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Oceanographer Enduring Arctic Cold to Study Warming of Northern Waters

Oceanographer Victoria Hill in Arctic Camp

Home for Old Dominion University oceanographer Victoria Hill during the next few weeks will be an unheated tent she has pitched on sea ice in the Arctic. The temperature there dips at night as low as minus-40 degrees Fahrenheit, and the breath that escapes from the mouth opening of her mummy-like sleeping bag freezes and drops back onto her as ice crystals.

But, as she reports in the Scientific American blog "Expeditions," any dedicated climate-change researcher would be happy to endure these conditions in order to get the sort of samples that are available right now in the frozen north.

"The reason that I am here is the Catlin Arctic Survey 2011, a wonderful opportunity for me to collect data in the early Arctic spring," she wrote on the Scientific American blog March 16. "My nervousness at living in this extreme environment for so long … is tempered by my excitement at being able to collect the data that I have been thinking about for the past three years."

The full blog report is at http://www.scientificamerican.com/blog/post.cfm?id=destination-arctic-2011-03-16/.

Most scientific research in the Arctic Ocean region is done during the summer when the weather can be almost hospitable and there is more open water in which to take measurements and conduct experiments. But Hill and two other young oceanographers from ODU are rushing the season this spring.

The three were chosen to work with the Catlin Arctic Survey, an initiative of the Catlin Group Ltd., the international provider of specialty insurance and reinsurance that is based in Bermuda. The company launched the survey three years ago with the declaration of its top executives that "climate change and other environmental changes are creating a new set of risks for the insurance industry and its policyholders."

"Because the Arctic is an extreme environment, it has been historically difficult to collect data in anything other than the summer months. So our understanding of the winter and springtime processes has been lacking," said Hill, a research assistant professor in ODU's Department of Ocean, Earth and Atmospheric Sciences, in an interview before she left for the Catlin Ice Base on Ellef Ringnes Island in the Arctic Ocean.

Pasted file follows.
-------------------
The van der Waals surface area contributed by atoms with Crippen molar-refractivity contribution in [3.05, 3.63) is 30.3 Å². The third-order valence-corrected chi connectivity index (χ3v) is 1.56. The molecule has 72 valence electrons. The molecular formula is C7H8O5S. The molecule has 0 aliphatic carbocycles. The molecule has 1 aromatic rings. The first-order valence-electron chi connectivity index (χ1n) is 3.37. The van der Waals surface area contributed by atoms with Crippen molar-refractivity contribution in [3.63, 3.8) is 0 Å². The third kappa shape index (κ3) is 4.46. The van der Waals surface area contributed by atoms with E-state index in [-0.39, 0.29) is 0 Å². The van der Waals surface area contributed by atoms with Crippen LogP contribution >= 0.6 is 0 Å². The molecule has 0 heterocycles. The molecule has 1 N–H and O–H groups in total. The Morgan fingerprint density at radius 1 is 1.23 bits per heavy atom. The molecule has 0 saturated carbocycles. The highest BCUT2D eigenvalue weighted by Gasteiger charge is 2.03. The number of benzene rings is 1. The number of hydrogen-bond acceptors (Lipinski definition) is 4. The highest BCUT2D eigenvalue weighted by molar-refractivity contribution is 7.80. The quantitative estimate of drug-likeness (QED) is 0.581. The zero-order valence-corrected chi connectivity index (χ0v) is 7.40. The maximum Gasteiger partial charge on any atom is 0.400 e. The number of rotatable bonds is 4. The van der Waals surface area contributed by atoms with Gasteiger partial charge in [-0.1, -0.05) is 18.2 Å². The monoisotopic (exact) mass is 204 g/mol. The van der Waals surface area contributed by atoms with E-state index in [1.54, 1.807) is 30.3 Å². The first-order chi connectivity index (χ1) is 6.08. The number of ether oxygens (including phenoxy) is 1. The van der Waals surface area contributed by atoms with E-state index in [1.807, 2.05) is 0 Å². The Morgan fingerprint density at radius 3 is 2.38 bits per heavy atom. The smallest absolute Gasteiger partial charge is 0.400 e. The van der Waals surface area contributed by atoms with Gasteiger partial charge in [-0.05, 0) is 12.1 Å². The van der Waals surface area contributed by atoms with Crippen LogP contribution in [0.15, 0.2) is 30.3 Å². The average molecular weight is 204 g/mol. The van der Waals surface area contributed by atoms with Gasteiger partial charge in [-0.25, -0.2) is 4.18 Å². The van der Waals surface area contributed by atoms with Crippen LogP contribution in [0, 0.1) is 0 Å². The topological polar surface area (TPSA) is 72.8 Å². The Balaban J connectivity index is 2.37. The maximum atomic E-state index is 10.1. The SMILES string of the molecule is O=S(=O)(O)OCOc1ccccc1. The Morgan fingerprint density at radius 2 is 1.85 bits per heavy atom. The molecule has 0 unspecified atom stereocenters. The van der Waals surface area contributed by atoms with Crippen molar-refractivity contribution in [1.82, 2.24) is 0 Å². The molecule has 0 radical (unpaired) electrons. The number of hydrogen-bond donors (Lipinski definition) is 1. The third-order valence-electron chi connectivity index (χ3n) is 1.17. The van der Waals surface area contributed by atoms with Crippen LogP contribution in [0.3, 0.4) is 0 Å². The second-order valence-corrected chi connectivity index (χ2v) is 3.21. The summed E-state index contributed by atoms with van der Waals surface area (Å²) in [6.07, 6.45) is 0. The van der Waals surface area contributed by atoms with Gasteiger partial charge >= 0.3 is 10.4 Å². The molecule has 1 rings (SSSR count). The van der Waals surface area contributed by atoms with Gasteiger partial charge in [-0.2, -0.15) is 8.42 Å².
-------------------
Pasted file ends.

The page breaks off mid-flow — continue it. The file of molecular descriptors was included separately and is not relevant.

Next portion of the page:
Hill is working this month and in April with David Ruble, an ODU oceanography research associate, to collect measurements related to Arctic Ocean surface warming. Their focus is on chromophoric dissolved organic material (CDOM) in the Arctic waters, and how the material might affect solar heating of the waters. A National Science Foundation grant is helping to support the project.

For a separate Catlin Survey project extending through the month of April - it involves an expedition ranging far out from the base onto open ice - ODU postdoctoral researcher Oliver Wurl will be studying the effect of ocean acidification on the marine carbon cycle under the Arctic ice sheet.

In addition to the scientific research, Hill will be beaming back live webcam programs from the Ice Base to schools in Hampton Roads and to the Virginia Aquarium.

She also is contributing to news reports about the Catlin project, such as this one from CNN: http://edition.cnn.com/2011/WORLD/americas/03/11/arctic.survival/.

The CDOM that Hill and Ruble will be studying is the optically measureable component of dissolved organic matter in water, and is sometimes called "yellow substance." The color primarily comes from tannins released by decaying organic matter; waters look green, yellow-green and then brown as the amount of CDOM increases.

The CDOM also absorbs solar energy, increasing the heating in Arctic waters. The project of the ODU oceanographers will study the sea ice as both a wintertime storage mechanism for CDOM and a substrate for ice algae that produce CDOM. They also will investigate the relationship between the optical properties of water and surface heating, as well as the longevity of CDOM within the system.

Richard Zimmerman, professor of ocean, earth and atmospheric sciences and the leader of the ODU Bio-Optical Research Group, is the principal investigator supervising the CDOM project from Norfolk.

This article was posted on: March 21, 2011

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